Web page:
Skye and Kyle of Lochalsh, Scotland

Aug 20, 2017 - Lord of the Glens

After a windy afternoon at sea yesterday and a convivial musical night at the remote village of Inverie, this morning dawned calm and sweet in the sheltered waters of Loch Nevis. Soon we were making our way out over the tranquil Sound of Sleat to Armadale. At this spot at the south-western tip of Skye, Clan MacDonald built a fine mansion in 1790 and over the years expanded it and surrounded it with beautiful gardens. Today it is a picturesque ruin, a spectacular focal point for the extensive grounds which, because of the influence of the Gulf Stream, contains many exotic trees and plants (such as monkey puzzle trees, gunnera and hydrangea) thriving in the mild conditions. A walk amongst its paths and terraces led us to the Museum of the Isles, which presents the story of the clans from their first emergence more than 1500 years ago, to the Jacobite rebellions, the Clearances and the diaspora of Gaelic-speaking peoples around the world.

Back aboard Lord of the Glens, we departed Armadale, sailing onwards through the Sound of Sleat with fleeting glimpses of dolphins, to our final destination of Kyle of Lochalsh. Most of us accompanied Konia, Jim and Emily on a visit to Eilean Donan Castle, a historic edifice with an interesting history. It started life as a prehistoric fortress on a tidal island at the confluence of three lochs, then it became the base for an early Christian saint, Donan, in the sixth century A.D. It was then developed as a defensive Royal Castle in the 13th century, and held successively by the Mathieson’s, the Mackenzie’s and the MacRae’s. It was blown up in 1719 after one of the Jacobite rebellions, but was restored in the 20th century by a descendant of the MacRaes. Afterwards we called in at the delightful village of Kyleakin, across the bridge on the Isle of Skye. Kyleakin Castle is a picturesque and highly photogenic ruin which was once held by a Norse princess.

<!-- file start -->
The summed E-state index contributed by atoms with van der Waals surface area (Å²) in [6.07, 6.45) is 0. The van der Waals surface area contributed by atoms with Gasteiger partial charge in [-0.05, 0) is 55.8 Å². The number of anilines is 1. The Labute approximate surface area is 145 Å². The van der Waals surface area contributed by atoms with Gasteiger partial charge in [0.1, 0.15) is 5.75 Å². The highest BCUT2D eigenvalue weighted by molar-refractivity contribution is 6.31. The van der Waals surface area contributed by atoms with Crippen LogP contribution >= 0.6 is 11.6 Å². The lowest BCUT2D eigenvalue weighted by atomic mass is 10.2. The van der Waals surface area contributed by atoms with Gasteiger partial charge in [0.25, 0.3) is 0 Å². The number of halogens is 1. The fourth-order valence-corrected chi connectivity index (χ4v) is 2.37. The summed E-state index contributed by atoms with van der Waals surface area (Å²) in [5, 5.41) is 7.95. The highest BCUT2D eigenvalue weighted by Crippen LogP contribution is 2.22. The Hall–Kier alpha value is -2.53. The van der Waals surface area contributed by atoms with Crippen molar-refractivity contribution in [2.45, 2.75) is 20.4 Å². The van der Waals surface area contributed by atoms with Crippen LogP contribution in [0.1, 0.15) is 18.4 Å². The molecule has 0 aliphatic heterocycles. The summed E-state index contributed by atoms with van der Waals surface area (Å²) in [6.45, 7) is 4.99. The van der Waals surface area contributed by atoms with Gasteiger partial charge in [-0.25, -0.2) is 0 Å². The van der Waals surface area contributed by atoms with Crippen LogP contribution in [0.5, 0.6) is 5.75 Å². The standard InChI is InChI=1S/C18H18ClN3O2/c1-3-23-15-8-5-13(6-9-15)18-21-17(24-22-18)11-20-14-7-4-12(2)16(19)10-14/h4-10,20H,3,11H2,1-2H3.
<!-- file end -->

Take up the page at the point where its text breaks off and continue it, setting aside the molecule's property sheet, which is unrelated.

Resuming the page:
Others chose to go for a hike in the Cuillin Mountains with Carol. They crossed over the bridge from Kyle of Lochalsh to Skye and continued along the island’s north-east coast to Sligachan for the start of a beautiful trail through dramatic, open scenery surrounded by mist-covered peaks. Wildflowers were in bloom: heather, tormentil, and devilsbit scabious, but there was also plenty of wildlife present in the form of the infamous Scottish midge, which drove some of us back early to the pub where we enjoyed a taste of their dazzling array of whiskies.

The sun shone on our last evening together, many of us splendidly arrayed in kilts or tartan shawls. Our hotel manager Brian gave a rousing rendition of Robert Burn’s “Ode to a Haggis” as he took his cleaver to a great steaming haggis, a memorable sight indeed. The evening was concluded with some fine traditional Scottish music from Ronan and Frances, and wonderful shared memories of our journey through Scotland’s Highlands and Islands. 

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About the Author

Carol Knott

Expedition Leader

Carol studied archaeology, history and philosophy at the University of Glasgow, her native city. She spent many years as an archaeologist in the southeast of England, specializing in medieval ceramics and the conservation of historic houses and gardens. Since 1988 she has worked as an archaeologist in the Outer Hebrides of Scotland, living in a crofting village on the Isle of Lewis, and was formerly archaeologist for the National Trust for Scotland for their World Heritage site of St Kilda. Her great pleasure is to explore the cultures of Scotland, Europe and the North Atlantic, and to bring them to life for a modern audience. 

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